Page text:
The antenna  was adjusted so  the appearance of the inverted vees was uniform and balanced.  Before I started on-air contacts, I tested the antenna with the Drake MN-4 transmatch in the system.  I was able to get a swr of 1:1 on all bands. Without the transmatch in the line, the swr measured less than 2:1 across each band preference.

Your results will vary because of local ground conditions, proximity to structures, and space restrictions.  Even if you don't get a great swr, you can use an antenna transmatch to smooth things out. Try to keep the antenna elements separated as much as possible to cut down on coupling.


Considering the materials available, I am satisfied with the overall results of this inverted vee "Fan Dipole." Running 50 watts from the old Swan 100MX, I had no trouble maintaining solid cw and ssb connections with stations in Hawaii and on the U.S. mainland.  Despite the relative crudeness of this antenna, it has performed very well at my new home site.  The antenna is fed at a current maximum for all bands and does not require a radial ground system.  Most of your material can be found at the nearest home improvement outlet or hardware store.  If you don't have tall trees on your property, you can use several telescoping fiberglass masts to support the antenna.  Be creative, save money, and build it yourself.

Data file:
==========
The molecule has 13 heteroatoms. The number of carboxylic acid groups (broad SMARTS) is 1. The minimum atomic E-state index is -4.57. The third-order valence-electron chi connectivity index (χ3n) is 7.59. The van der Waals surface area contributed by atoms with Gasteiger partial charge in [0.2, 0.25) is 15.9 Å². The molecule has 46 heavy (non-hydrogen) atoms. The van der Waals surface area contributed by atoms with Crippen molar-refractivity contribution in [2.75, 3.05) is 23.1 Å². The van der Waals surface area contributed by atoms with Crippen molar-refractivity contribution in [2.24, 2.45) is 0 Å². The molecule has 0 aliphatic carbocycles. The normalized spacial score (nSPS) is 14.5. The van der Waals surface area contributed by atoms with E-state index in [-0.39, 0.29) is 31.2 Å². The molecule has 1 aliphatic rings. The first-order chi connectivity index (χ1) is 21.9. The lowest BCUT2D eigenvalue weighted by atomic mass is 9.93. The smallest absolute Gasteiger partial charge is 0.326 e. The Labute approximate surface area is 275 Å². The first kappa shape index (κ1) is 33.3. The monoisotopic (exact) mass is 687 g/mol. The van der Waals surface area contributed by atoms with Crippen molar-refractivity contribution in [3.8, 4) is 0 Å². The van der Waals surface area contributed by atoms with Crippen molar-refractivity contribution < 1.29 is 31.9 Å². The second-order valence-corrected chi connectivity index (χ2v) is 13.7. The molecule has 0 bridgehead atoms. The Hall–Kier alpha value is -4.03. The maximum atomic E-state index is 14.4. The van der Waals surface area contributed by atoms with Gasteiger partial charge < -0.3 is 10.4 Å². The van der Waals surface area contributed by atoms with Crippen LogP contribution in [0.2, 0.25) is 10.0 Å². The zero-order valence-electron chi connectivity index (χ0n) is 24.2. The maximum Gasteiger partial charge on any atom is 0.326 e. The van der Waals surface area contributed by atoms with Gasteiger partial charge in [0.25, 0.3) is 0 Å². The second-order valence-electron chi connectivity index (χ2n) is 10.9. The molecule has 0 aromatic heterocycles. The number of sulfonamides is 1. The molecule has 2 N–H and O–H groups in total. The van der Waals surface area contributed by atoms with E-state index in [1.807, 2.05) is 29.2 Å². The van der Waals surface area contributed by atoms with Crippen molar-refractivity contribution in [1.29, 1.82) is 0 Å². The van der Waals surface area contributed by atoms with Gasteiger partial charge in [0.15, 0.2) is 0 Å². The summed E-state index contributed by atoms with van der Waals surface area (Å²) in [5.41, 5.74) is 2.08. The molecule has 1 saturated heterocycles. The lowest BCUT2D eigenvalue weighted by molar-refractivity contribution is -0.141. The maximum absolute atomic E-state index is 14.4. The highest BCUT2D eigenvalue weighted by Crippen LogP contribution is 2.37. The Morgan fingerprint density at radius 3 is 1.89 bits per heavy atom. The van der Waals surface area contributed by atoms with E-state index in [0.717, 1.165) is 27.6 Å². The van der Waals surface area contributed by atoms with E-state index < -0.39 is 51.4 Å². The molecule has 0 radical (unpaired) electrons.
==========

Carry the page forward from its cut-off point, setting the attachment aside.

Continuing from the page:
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Aloha de Russ (KH6JRM

BK29jx15--along the beautiful Hamakua Coast of Hawaii Island.

Friday, January 10, 2014

Simple Ham Radio Antennas: Antennas without "tuners", part 1. Post #254

Antenna transmatches or "tuners" are wonderful devices that make amateur radio operations easier.  They can help minimize swr on antenna feed lines and extend the band coverage of your present antenna.

However, there are times when such devices may not be needed, especially if you're designing an antenna for a single band or are contemplating an emergency or portable antenna for your "go" kit.  By carefully designing, cutting, and trimming your basic 1/2 wavelength dipole for the lowest swr, you can just connect a good quality 50 ohm coaxial cable feed line and run the band of your choice without much difficulty.